Jesse Rasoesoe, a 25-year-old marketing specialist from Johannesburg.
The world of online dating is a great social leveler. They give people time with corporate higher flyers who they may not have had a chance of meeting otherwise. “You can really see whether you can connect with someone,” said Jenn DeWall, a career and life coach for millennials. That’s also an important consideration for co-workers, given that you will spend eight hours a day with them.
Dating sites are also branching out into the jobs market. Some former Tinder executives recently created Ripple, an app designed to compete with LinkedIn, the traditional social media site for professional networking. Last year, Bumble launched Bumble Bizz, a site to make professional connections. (In April, the unemployment rate dropped below 4% for the first time since 2000.)
Bumble has noticed that, amid this improving economy, people are often interested in a new professional opportunity, as well as a personal one. “Dating apps have become a very normalized way of meeting people professionally,” said Alex Williamson, chief brand officer of Bumble. “It’s a comfortable way to reach out and get to know someone else.”
Prospective employers can learn a lot about others through their profiles and photos, including their character, personality and even their spelling. But Bumble Bizz also helps to eliminate some of the awkward grey area that comes with reaching out to people for professional purposes on dating apps, she said, and people who use that service aren’t allowed to search for dates.
A screenshot from Jesse Rasoesoe’s Tinder account.
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The opposite is also happening. There are plenty of people finding love in corners of the internet that have nothing to do with dating. Strangers are making connections on Spotify through their music playlists and on Instagram through pictures and hashtags. Facebook has even launched a service for single people to create dating profiles and connect through local events and private chats.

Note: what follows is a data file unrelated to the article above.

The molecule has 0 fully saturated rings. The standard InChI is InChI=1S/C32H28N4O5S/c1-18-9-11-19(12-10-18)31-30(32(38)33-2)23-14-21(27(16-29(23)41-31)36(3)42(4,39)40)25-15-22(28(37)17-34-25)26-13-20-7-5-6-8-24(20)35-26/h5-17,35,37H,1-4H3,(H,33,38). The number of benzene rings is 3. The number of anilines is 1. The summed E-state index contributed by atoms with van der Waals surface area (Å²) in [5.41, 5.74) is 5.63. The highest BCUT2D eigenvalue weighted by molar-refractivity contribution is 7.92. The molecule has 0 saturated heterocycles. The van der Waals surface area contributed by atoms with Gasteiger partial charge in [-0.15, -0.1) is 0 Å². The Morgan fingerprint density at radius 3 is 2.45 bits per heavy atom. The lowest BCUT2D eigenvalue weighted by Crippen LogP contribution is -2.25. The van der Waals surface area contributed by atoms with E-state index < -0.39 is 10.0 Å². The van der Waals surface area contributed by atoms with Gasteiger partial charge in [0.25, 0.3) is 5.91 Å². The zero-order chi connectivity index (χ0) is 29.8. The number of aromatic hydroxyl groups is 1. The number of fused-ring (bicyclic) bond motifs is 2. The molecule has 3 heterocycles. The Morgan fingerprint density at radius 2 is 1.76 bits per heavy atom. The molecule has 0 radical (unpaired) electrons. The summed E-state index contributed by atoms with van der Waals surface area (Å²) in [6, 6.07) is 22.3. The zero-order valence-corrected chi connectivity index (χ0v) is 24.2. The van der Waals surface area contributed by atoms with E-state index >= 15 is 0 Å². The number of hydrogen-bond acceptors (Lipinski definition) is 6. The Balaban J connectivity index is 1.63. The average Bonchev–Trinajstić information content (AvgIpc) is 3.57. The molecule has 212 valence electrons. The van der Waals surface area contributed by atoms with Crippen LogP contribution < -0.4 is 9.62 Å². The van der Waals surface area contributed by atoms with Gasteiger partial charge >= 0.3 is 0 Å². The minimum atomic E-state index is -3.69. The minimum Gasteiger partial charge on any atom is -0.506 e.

Mixing work and dating is fraught with potential pitfalls. People should be clear about their intentions, especially because mixed signals could put both parties in an uncomfortable situation, said Megan Bruneau, a therapist and life coach. It’s certainly not advisable to have intimate relations with someone you meet on a dating app, especially if that person becomes your subordinate.
The person who helped someone land a job could begin to feel manipulated, Bruneau said, and turning an intimate relationship into a professional is not easy, especially in the era of #MeToo where clear boundaries are drawn about what is and isn’t appropriate behavior. A third of romantic office relationships end in at least one person in the relationship getting fired, one recent survey found.
And if you do see your current internet date as a future colleague? Don’t call or message late at night, and refrain from making any suggestive comments that could come back to haunt you later. All private communication is just a screenshot away from being made public. “Treat it like a cold call,” DeWall said. “You want to build that relationship first before making requests.”